- Series: Storey's Guide to Raising
- Paperback: 336 pages
- Publisher: Storey Publishing, LLC; Second edition (February 5, 2011)
- Language: English
- ISBN-10: 1603426922
- ISBN-13: 978-1603426923
- Product Dimensions: 6 x 0.9 x 9 inches
- Shipping Weight: 1.3 pounds (View shipping rates and policies)
- Average Customer Review: 149 customer reviews
- Amazon Best Sellers Rank: #119,228 in Books (See Top 100 in Books)
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Storey's Guide to Raising Ducks, 2nd Edition: Breeds, Care, Health Paperback – February 5, 2011
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From the Back Cover
The revised and updated second edition includes:
*Expanded coverage of 23 domestic North American breeds
*Preview of natural and artificial incubation
*Revised and expanded guide to duck colors
*Up-to-date information on disease prevention and treatment
*Guidelines for showing
*Tips on rare breed conservation
About the Author
Dave Holderread, author of Storey’s Guide to Raising Ducks, has raised ducks for nearly 50 years. He and his wife have established one of the largest genetic stocks of domestic waterfowl in the world on their farm in Oregon, and their ducks have won numerous championships at regional and national shows. Holderread teaches in vocational poultry programs throughout North America.
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This book helped me choose a breed, design a predator-resistant duck house and duck yard, and create a healthy feeding/watering plan. With its help, I raised mail-order ducklings to a healthy laying flock--losing only 1 out of 9 ducklings.
It is a VERY PRACTICAL guide written by a man who has tons of experience breeding, raising, and showing ducks of many different breeds. It has probably some of the best breed descriptions (although, of course, not lots of beautiful color photos) in any duck book I've read. His duck feeding, watering, and housing guides are in-depth and practical. I refer to them frequently as the needs of my flock change. I find if I'm running into trouble--it's usually because I disregarded one of his suggestions. His health section has tips to prevent illness in the first place, and treatment suggestions keeping in mind the real world value of your average duck. There is a short section on butchering/ recipes too, as well as showing.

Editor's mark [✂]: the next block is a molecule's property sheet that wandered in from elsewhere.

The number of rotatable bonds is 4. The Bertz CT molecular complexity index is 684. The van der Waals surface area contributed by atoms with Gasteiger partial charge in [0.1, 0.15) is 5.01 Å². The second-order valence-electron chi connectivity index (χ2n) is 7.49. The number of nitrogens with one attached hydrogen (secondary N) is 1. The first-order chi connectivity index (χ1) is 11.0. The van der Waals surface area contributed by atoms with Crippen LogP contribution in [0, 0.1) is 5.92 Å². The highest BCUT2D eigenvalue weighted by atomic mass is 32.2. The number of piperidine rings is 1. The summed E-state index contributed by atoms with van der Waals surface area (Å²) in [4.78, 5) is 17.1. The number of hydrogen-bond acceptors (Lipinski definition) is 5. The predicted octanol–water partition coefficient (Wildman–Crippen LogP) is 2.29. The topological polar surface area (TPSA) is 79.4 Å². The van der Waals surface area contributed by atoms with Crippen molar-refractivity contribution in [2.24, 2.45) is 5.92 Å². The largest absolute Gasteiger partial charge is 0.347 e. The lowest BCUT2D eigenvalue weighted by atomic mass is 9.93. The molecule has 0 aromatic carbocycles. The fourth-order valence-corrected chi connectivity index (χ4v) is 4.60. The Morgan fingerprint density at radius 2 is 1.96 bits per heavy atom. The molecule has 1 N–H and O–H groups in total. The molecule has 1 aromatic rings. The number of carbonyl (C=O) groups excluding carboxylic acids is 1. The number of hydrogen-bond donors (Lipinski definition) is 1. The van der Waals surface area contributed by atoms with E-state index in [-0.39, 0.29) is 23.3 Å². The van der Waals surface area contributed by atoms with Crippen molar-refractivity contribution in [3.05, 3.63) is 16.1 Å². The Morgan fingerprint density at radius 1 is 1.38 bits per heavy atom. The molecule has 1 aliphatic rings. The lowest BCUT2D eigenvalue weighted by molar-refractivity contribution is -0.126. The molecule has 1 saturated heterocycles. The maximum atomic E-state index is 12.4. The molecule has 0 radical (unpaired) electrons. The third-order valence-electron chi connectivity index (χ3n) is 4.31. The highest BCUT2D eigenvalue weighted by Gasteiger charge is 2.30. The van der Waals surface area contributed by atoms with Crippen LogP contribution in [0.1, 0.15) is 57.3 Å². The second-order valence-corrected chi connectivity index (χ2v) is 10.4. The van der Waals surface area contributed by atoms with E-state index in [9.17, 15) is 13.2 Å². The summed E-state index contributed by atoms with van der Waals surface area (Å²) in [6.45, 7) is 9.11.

Essentially, I recommend reading this through, but then finding books such as The Resilient Gardener to expand in detail on how to really care for ducks if you're not a big-time farmer.
External Features and Behavior
Choosing the Right Duck
The Importance of Preserving Rare Breeds
Understanding Duck Colors
Managing Adult Ducks
Health and Physical Problems
This book also contains Acknowledgements, a Foreword, Glossary, and Appendix which includes; Mixing Duck Rations, Symptoms of Vitamin and Mineral Deficiencies in Ducks, Predators, Duck Recipes, Using Feathers and Down, Duck Breekers and Hachery Guide, Sources of Supplies and Equipment, and Organizations and Publications.
Like I said, packed with great information.
Originally purchased as a personal reference while working as a naturalist at a waterfowl wildlife refuge where I was assisting in tending habitats and care for wild waterfowl and injured-secured wild or domestic waterfowl. A year later, I brought home an abandoned, domestic muscovy duckling from work -- who then needed a friend and purchased a domestic khaki campbell duckling.
I've used this book and Kimberley Link's "The Ultimate Pet Duck Guidebook" (which is crazily priced at the moment of writing, but I purchased when $10 used) as my reference guides in duck keeping and they are the only two I own on the topic. They both cover some similar material but also vast other amounts individually. Both have become a great set to lend to new duck owners before they go out and buy any guides or reference material for themselves.